How California pioneers the fight against the drought

How California pioneers the fight against the drought

25 July 2015

Californians are rightfully proud of their tradition in pioneering – Hollywood movies, mountain bikes and Silicon Valley technology are all gifts from the Sunshine State to the world. Now the never-ending sunshine is causing trouble: Scientists’ analysis of tree rings has shown California to be suffering from the worst drought in 1,200 years. Californians again find themselves pioneering, albeit involuntary.

First and foremost are efforts to reduce water consumption, something most Americans are not used to. In April, Governor Jerry Brown decreed compulsory measures to save water: “Climate change is not a joke,” he said, describing the situation as an “alarm signal” that the entire world should hear and heed. Measures include replacing the cherished thirsty lawns with drought-resistant plants, both for private households and public properties such as universities, schools or grave yards.

The #droughtshaming trend on social media
The #droughtshaming trend on social media

Some celebrities seem to be unfazed by drought and restrictions. Magnum P.I. star Tom Sellek was found to have illegally stolen truckloads of tanker trucks from public hydrants for his 60-acre farms. He paid a $21,000 settlement to the local water authority, who had used a detective to discover his theft.

Ordinary Californians, enraged about luscious green lawns and full swimming pools in celebrities’ villas, have started to shame what they see as profligate water use by posting pictures, names and addresses under the hashtag #droughtshaming. Prominent names to be doughtshamed include Anniston, Ecclestone, Lopez, Kardashian, Penn or Streisand.

Most of the 40 million Californians will be affected by the measures. However California’s agriculture, which accounts for 80% of the state’s water consumption, is still exempt from compulsory measures, causing many to protest the measures.

Drought conditions in crop field near Woodland, Calif. Source: California Department of Water Resources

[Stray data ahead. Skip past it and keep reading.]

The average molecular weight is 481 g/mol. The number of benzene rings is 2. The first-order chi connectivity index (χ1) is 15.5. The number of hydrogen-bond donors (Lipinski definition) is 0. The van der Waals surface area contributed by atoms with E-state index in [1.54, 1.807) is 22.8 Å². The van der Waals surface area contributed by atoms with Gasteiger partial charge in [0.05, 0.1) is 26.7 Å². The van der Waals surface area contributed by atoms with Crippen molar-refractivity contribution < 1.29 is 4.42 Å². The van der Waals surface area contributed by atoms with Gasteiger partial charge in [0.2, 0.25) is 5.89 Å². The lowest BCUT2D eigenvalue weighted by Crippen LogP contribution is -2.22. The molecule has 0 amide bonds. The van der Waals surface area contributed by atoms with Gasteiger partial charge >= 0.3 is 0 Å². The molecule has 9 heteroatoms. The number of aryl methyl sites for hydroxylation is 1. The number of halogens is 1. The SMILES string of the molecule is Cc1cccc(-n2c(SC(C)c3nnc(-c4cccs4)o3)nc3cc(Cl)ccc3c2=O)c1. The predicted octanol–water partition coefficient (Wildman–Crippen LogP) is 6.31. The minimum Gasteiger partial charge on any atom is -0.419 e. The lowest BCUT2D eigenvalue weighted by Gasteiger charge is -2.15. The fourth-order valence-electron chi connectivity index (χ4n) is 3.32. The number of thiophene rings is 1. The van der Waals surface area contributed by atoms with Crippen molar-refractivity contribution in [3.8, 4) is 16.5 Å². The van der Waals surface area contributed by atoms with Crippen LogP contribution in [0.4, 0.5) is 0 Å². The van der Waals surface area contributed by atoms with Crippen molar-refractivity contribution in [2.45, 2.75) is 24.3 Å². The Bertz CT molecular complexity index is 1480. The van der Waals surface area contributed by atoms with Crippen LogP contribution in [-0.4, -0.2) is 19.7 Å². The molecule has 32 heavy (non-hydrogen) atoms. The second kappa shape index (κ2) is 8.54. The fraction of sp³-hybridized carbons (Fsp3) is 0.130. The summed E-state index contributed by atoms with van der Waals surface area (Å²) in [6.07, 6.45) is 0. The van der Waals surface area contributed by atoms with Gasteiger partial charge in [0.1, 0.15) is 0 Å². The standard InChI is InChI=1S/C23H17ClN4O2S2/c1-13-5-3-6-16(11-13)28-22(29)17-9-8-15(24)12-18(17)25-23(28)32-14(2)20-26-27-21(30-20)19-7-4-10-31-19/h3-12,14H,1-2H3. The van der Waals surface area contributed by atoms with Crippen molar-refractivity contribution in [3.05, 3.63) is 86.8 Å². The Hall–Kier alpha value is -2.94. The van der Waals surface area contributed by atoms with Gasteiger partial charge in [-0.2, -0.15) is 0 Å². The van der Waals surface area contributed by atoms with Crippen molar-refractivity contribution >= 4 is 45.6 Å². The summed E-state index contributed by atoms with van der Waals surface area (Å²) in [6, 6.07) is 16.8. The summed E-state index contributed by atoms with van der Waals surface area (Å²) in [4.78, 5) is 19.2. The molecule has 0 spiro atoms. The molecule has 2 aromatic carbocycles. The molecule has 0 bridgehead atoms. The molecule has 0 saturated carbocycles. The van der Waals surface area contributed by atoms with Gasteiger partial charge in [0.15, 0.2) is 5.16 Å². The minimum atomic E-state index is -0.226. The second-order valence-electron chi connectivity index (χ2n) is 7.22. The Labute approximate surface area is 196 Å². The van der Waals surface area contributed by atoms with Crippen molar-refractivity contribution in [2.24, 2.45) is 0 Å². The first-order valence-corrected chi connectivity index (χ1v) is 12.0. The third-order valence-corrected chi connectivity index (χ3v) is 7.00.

Drought conditions in crop field near Woodland, Calif. Source: California Department of Water Resources

The State government’s reluctance to impose restrictions on California’s farmers is understandable, since much is at stake. California is not only the world’s largest exporter of almonds, it also produces 94% of all processed tomatoes in the United States, 90% of the country’s wine, 86% of the lemons and 83% of all strawberries, in addition to a significant dairy industry.

And California’s agriculture is already under immense pressure. The U.S. Department of Agriculture Economic Research Service predicts a “major impact” on California’s agricultural production: “Because California is a major producer in the fruit, vegetable, tree nut, and dairy sectors, the drought has potential implications for U.S. supplies and prices of affected products this year and beyond.”

For 2015, the UC Davis Center for Watershed Sciences estimates a crop revenue loss of $856 million, additional groundwater pumping cost at $595 million and around 18,600 lost jobs in the state’s agriculture sector. At the end of May, a group of Californian farmers in the Delta region pledged to reduce their water consumption voluntarily by 25% as of June, with an increasing number of farmers following.

Just on time, a desalination plant at Carlsbad beach, north of San Diego, was installed after 14 years of planning and construction and $1 billion of investment. It is the largest such plant in the western hemisphere, with a capacity of producing 200 million litres of freshwater daily. This massive plant, however, is not much more than the proverbial drop in the ocean, as it will cover a mere 7% of the region’s water needs. And it comes at price – the San Diego Water Authority will have to buy the plant’s water for 30 years at a price significantly above current levels, and environmentalists fear the plant’s refuse will destabilise the ocean’s ecology.

A creative Californian solution: paining the lawn green
A creative Californian solution: paining the lawn green

In line with their pioneering spirit, Californians are debating a number of other creative ideas, such as hauling icebergs to their coast, constructing pipelines from Alaska’s mountains or harvesting rain clouds with silver iodine. A successful start-up around Novato provides the service of painting the lawn green, using an environmentally safe colour.

Jeremy Grantham, the founder and chief strategist of the asset-management firm GMO, sees the Californian drought as part of a wider global trend. Not only will local water shortages will cause “persistent irritation” including possibly wars and famines, but the world, whose population might reach 10 billion by the next generation, is running out of every commodity from certain nutrient fertilizers to fossil fuels: “Global warming is bad news. Finite resources is investment advice,” he says, explaining that prices for all types of commodities from fertilizers to oil have experienced a “bigger price surge than occurred during World War II” and predicting this to be a stable, long-term “paradigm shift” that investors and humanity at large should brace for.